It's not for the faint of heart. It's not for your mother's drawing room or your gran-gran's tea parties.
Lifting his gun, he let drive at the last, a young cow. By some extraordinary chance the ball struck it full on the back of the neck, shattering the spinal column, and that giraffe went rolling head over heels just like a rabbit. I never saw a more curious thing.and...
While the antelope drank, the lion had sprung upon him, only to be received upon the sharp curved horns and transfixed. .... Then the lion, unable to free himself, had torn and bitten at the back and neck of the bull, which, maddened with fear and pain, had rushed on until it dropped dead.There are several graphic hunting scenes with descriptions of bullets through the brain and heart and beasts dropping dead. But by far the one that topped them all in the early chapters was this gem.
Khiva, the Zulu boy, saw his master fall, and brave lad as he was, turned and flung his assegai straight into the elephant's face. It stuck in his trunk.
With a scream of pain, the brute seized the poor Zulu, hurled him to the earth, and placing one huge foot on to his body about the middle, twined its trunk round his upper part and tore him in two.
We rushed up mad with horror, and fired again and again, till presently the elephant fell upon the fragments of the Zulu.How's THAT for a manly book? Tore him in TWO.
For the most part, the book reads well and pulls you along. The story is about white Englishmen searching for a lost comrade who went in search of fabled diamond mines. Along the way they become involved with local politics, you could say. They find themselves embroiled in a war. But the war was tedious. This part of the book, more than any other part, made me want to skip ahead. I wasn't really interested in the war. It had nothing to do with the main plot. It felt like a distraction.
Plus, they started talking about the number of warriors - thousands...TENS of thousands! It felt very unrealistic. I find it hard to believe anywhere in Africa during the 1880s was there a civilization that large that was hidden from the world, and no one knew about it. We're talking epic battles similar in size to the ones in Lord of the Rings. That part felt unrealistic.
But the war can be got through with perseverance, or just skipping a chapter or two. You can guess the outcome. There are some good gruesome war scenes that fit in well with our "Manly Months" theme here at the Literary Rambler. There's a nice scene with a head getting chopped off. When heads get chopped off they always roll up to the feet of the main character, and lay there staring upwards. You'll see it happen in several books and movies. I guess there's a scientific study on the rolling of heads similar to the study of how buttered toast always lands buttered side down.
Since I threw in the Lord of the Rings comparison, I should mention another theme that seemed overused. A lost king returning to his homeland to claim the throne. I won't get into a philosophical or political discussion of that scenario. But I have seen it before, and so have you. Aragorn comes to mind. Was that such a prevalent theme, or did J.R.R. Tolkien copy the idea from H. Rider Haggard? Or did they both copy it from someone else? Or is it just part of the "composite order of literature" that we all love so much?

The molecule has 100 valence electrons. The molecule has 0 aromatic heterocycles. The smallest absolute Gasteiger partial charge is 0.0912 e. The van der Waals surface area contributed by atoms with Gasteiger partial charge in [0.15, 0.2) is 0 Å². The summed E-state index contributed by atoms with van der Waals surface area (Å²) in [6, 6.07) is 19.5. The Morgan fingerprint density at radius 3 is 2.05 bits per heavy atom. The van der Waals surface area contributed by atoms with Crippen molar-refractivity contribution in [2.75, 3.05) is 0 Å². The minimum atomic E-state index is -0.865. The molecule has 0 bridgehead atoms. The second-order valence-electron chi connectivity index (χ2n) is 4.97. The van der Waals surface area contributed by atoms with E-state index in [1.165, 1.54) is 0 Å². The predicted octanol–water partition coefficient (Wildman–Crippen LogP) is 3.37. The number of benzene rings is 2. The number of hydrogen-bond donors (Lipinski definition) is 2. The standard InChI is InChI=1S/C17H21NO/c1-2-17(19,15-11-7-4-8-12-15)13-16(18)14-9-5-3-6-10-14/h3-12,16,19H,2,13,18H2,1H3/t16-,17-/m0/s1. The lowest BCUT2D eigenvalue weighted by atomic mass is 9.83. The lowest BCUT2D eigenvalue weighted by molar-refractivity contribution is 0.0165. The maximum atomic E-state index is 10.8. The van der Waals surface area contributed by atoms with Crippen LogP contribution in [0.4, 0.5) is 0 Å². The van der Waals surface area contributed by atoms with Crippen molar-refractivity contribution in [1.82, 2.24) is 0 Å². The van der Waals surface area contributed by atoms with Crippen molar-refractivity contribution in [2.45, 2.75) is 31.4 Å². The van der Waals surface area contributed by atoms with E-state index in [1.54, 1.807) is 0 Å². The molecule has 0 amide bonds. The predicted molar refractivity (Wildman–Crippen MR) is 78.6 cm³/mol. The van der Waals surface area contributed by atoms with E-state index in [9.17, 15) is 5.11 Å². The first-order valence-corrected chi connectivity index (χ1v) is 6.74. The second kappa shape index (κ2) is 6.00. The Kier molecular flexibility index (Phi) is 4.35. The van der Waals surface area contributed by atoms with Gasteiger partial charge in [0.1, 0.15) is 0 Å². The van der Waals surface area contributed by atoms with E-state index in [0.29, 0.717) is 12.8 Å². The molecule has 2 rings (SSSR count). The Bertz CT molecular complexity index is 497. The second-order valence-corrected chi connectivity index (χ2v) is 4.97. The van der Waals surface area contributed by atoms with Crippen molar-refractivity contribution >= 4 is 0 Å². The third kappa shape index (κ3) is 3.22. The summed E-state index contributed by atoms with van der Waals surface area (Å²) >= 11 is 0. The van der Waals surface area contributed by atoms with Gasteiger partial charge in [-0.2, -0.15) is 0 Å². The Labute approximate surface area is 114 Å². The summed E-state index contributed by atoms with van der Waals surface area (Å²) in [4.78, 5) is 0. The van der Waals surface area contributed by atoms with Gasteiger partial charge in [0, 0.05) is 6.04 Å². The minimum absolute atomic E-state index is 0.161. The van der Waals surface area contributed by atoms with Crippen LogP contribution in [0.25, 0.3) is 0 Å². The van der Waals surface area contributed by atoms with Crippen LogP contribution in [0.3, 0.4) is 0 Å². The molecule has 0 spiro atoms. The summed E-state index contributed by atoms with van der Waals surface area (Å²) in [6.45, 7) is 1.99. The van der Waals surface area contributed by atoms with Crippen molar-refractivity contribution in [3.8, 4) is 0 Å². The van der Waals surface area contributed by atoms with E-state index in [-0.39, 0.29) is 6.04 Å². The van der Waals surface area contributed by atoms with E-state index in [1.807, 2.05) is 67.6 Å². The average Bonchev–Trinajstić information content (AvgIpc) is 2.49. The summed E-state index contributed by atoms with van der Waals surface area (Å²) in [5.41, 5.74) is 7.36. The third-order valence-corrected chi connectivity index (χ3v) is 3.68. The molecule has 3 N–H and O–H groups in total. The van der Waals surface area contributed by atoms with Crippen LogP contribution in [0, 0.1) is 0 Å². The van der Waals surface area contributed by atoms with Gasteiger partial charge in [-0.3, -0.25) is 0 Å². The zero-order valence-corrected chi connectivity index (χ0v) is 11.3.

One of the best scenes in the entire book is the macabre, creepy scene in the mines. There's a treasure chamber, of course, but you'll find some other gruesome tidbits I haven't seen copied in other places. That whole section has a wonderful, ghastly quality to it. An antagonist is a wizened old woman who is ancient, shriveled up, and crawls around in her rags and monkey-like face, spouting evil. She leads them to the "cave of the dead". I won't give it away but it's wonderful stuff, grisly and well written.
One downfall of the book isn't the fault of the book at all. It's that everything in the book has all been done so much that nothing was surprising. Think of all the movies made from this book. Think of all the books that copied this theme. I don't remember ever reading anything like it published before King Solomon's Mines. But it seems to have started its own genre. I guess this book is the granddaddy of all high-adventure/lost treasure type books.
In that sense, I felt like I was reading just another Clive Cussler book, mixed with Tarzan, and Indiana Jones, and probably dozens of other books and movies I can't think of right now.
One other thing I should mention. If you are sensitive to racial issues this book might offend you. I say "might" because some parts of it show a clear respect for the races while other parts still assume a sort of white - or I should say western - feeling of mastery over non-whites. Allan Quatermain makes it clear he respects black people, he even says it plainly...which is something I didn't expect in a book of this time. I'll give the quote here but I don't want anyone to lambast me for this.
What is a gentleman? I don't quite know, and yet I have had to do with n******—no, I will scratch out that word "n******," for I do not like it. I've known natives who are [gentlemen]...and I have known mean whites with lots of money and fresh out from home, too, who are not [gentlemen].That he makes it clear he dislikes the "N" word is interesting. Even back in them olden days that word had critics. I won't go that direction on this blog, but feel free to explore it on your own. The point I make is that even though all the main characters try not to judge people by their race, there is still a feeling of class superiority. That might bother some modern readers. However, anyone reading literature of this time period probably knows what they're in for.
Having said that I say this book definitely stands up well over time. I would recommend it for some good old fashioned high adventure and treasure hunting.